Framed Testimonial and 1905 photo of Charles Stegmaier
First National Bank
of this bank have received
with sorrow the sad intelligence of
the death of one of their member
Mr. Charles Stegmaier
He died in Los Angeles California, August 11, 1906,
full of years
aged nearly eighty five.
It is customary and appropriate to inscribe upon our minutes some suitable
testimony of our regard for our departed associates.
This is our tesimony
Mr. Charles Stegmaier
was preeminently a self made man
He worked his way from a humble apprentice in a brewery in his native land to the head of one of the largest breweries in our commonweath. His business success was not sudden, nor the result of accident, but it steadily increased and was the outcome of orderly and sterling business methods.
Mr. Stegmaier was a man of sterling honesty. A splendid judge of men, more particularly of men whom he met in the line of his business. He was as simple and unpretentious in his habits when a Prince among brewers and a man of affluance, as when a humble apprentice learning his business. Mr. Stegmaier was a public spirited citizen, he had no peer in his respect in the City where he had lived his best years and amassed his fortune.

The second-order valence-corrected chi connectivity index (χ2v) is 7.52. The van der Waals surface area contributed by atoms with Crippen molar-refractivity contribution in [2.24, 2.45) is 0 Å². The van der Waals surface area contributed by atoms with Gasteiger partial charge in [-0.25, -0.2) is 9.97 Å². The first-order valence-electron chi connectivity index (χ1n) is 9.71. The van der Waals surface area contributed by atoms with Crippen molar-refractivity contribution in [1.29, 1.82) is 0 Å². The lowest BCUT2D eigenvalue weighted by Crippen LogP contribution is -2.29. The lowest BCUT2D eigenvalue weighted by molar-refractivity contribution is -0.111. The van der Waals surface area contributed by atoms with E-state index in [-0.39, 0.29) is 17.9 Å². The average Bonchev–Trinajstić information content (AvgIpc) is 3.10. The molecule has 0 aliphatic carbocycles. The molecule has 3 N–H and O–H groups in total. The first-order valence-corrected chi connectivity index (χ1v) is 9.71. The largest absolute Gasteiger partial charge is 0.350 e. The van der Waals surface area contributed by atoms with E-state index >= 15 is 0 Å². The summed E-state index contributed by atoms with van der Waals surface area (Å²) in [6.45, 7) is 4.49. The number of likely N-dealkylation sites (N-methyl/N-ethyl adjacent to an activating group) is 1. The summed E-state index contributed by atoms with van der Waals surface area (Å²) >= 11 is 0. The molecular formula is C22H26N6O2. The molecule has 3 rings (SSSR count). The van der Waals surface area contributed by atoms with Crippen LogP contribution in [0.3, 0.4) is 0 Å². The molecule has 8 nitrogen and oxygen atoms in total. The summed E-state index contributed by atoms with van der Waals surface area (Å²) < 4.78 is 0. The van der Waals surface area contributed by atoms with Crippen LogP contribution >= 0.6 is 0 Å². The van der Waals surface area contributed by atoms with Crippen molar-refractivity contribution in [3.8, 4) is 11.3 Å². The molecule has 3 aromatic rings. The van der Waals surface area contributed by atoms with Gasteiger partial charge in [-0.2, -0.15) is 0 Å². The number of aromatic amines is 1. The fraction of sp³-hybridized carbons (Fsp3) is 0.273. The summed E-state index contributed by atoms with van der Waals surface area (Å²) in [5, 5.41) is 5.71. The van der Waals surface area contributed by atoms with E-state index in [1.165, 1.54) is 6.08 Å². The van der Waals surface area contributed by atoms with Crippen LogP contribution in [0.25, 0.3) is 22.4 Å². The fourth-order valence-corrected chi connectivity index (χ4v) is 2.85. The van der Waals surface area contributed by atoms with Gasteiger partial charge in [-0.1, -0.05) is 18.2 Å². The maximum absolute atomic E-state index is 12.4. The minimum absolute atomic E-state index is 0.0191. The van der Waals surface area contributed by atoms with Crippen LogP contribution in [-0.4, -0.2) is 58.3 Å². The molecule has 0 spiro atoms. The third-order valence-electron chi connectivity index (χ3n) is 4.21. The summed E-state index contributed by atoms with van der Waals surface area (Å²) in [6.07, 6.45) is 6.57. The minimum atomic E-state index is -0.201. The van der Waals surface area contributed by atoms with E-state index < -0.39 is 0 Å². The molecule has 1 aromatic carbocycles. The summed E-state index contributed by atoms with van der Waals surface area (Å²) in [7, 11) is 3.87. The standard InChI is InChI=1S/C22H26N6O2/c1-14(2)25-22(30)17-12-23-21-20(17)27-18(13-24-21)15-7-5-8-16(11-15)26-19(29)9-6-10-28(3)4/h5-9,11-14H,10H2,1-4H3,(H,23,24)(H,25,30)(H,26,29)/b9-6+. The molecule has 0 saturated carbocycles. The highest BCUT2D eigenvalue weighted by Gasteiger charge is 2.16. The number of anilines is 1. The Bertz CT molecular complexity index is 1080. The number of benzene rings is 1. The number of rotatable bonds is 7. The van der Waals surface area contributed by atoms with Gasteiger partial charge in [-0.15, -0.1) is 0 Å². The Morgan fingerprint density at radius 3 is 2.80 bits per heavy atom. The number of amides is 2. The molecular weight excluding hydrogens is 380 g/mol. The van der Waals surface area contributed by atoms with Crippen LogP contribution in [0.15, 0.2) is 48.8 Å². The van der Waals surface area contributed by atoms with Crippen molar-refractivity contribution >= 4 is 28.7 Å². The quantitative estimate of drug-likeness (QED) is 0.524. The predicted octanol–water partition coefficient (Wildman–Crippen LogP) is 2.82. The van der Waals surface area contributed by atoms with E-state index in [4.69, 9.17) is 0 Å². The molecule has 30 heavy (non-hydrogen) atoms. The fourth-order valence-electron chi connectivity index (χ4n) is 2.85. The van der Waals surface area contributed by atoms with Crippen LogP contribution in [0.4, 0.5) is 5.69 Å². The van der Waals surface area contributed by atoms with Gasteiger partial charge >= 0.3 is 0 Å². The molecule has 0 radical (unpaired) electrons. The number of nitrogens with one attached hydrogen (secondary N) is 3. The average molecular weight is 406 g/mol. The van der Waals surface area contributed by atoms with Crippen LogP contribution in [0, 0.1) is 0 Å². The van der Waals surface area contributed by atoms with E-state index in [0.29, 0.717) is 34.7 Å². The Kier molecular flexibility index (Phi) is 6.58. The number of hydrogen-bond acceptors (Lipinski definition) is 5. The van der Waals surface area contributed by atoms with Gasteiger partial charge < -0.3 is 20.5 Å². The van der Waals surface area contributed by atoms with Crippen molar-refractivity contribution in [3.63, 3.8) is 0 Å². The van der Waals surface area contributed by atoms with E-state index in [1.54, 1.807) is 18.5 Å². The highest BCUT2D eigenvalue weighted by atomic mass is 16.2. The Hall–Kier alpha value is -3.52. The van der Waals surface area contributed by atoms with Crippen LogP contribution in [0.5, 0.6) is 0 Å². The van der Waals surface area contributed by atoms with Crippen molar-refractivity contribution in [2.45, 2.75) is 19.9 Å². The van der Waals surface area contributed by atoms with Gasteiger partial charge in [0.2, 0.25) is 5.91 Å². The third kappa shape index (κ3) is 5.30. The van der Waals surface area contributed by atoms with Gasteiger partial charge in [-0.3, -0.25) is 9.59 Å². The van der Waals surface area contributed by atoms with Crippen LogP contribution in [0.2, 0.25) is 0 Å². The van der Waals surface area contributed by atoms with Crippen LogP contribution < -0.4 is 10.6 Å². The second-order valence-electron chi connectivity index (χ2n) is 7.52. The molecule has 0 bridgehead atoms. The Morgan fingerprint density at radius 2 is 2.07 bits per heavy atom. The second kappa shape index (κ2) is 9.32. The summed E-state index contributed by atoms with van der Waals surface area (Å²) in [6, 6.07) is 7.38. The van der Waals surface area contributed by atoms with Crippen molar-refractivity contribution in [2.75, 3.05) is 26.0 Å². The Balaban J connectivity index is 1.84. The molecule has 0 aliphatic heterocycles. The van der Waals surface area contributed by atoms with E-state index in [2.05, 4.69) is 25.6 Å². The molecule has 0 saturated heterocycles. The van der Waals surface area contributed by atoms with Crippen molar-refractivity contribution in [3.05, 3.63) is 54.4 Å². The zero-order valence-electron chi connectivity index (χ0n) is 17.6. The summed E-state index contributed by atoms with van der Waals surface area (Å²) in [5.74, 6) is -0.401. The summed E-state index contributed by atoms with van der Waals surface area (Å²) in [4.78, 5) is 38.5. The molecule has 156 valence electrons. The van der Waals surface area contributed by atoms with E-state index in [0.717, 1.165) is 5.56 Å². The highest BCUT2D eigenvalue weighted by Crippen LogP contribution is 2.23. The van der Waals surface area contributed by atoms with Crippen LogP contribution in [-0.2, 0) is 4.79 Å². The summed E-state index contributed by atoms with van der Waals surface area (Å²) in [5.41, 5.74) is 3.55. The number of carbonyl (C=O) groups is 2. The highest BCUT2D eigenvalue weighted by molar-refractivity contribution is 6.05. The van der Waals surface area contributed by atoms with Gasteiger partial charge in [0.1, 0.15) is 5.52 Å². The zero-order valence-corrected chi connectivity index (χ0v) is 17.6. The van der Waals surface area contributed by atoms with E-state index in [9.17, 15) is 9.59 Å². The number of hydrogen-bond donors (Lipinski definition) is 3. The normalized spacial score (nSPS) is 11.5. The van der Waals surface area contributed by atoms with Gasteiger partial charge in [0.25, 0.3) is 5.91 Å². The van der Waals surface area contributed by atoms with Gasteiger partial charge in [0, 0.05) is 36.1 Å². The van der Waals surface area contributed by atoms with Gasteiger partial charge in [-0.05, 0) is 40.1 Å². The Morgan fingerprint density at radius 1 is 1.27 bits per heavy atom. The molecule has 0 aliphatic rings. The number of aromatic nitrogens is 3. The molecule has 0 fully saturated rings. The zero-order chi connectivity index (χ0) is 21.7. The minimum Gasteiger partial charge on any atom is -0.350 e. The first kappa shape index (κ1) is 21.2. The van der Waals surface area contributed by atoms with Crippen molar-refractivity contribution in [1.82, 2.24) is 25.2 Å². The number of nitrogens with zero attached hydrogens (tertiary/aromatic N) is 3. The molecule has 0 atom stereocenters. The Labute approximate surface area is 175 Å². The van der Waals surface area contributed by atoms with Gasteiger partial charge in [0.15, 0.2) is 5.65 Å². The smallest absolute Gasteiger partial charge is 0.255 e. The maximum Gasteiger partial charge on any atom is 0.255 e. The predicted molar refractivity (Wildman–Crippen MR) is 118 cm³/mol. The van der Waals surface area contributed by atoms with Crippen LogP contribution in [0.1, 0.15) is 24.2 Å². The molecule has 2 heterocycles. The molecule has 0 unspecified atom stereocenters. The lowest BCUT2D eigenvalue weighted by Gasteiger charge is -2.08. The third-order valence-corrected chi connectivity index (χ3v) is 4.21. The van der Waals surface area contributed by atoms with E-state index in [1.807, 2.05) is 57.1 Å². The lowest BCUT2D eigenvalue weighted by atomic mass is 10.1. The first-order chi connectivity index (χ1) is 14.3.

He was greatly interested in the growth of Wilkes-Barre. which he had watched with interest from a small town of 1500 inhabitants to a flourishing City of 65,000 people. Every local enterprise expected and received his hearty support. He was benevolent and gave largely but quietly to all the organized charities of the Valley. His benefactions were multitudinous and known only to the recipients of his bounty. He had no sympathy for sturdy idle vagabonds, but his big heart opened to the deserving poor as naturally as the flowers open to the morning sun. No faithful employee of his ever suffered the pangs of poverty or was compelled to seek protection of the poor laws. He cared for them as tenderly as a father for his children; be it therefore
That we regret the decease of Mr. Stegmaier, but we are consoled that he lived a long and useful life, and died greatly respected by all who knew him. We will miss his pleasant face at our board meetings, and his rich experience and ripe judgment in the transaction of the business of the bank.
That we tender to his bereaved family our heartfelt sympathy in the great sorrow that has fallen upon them.
Resolved, That we attend his funeral in body, that the Directors wom be draped with the appropriate emblems of mourning for thirty days and that this tribute be entered upon our minutes and a copy of the same be transmitted to the family of the deceased and printed in the papers of the city.
Go to Stegmaier History Page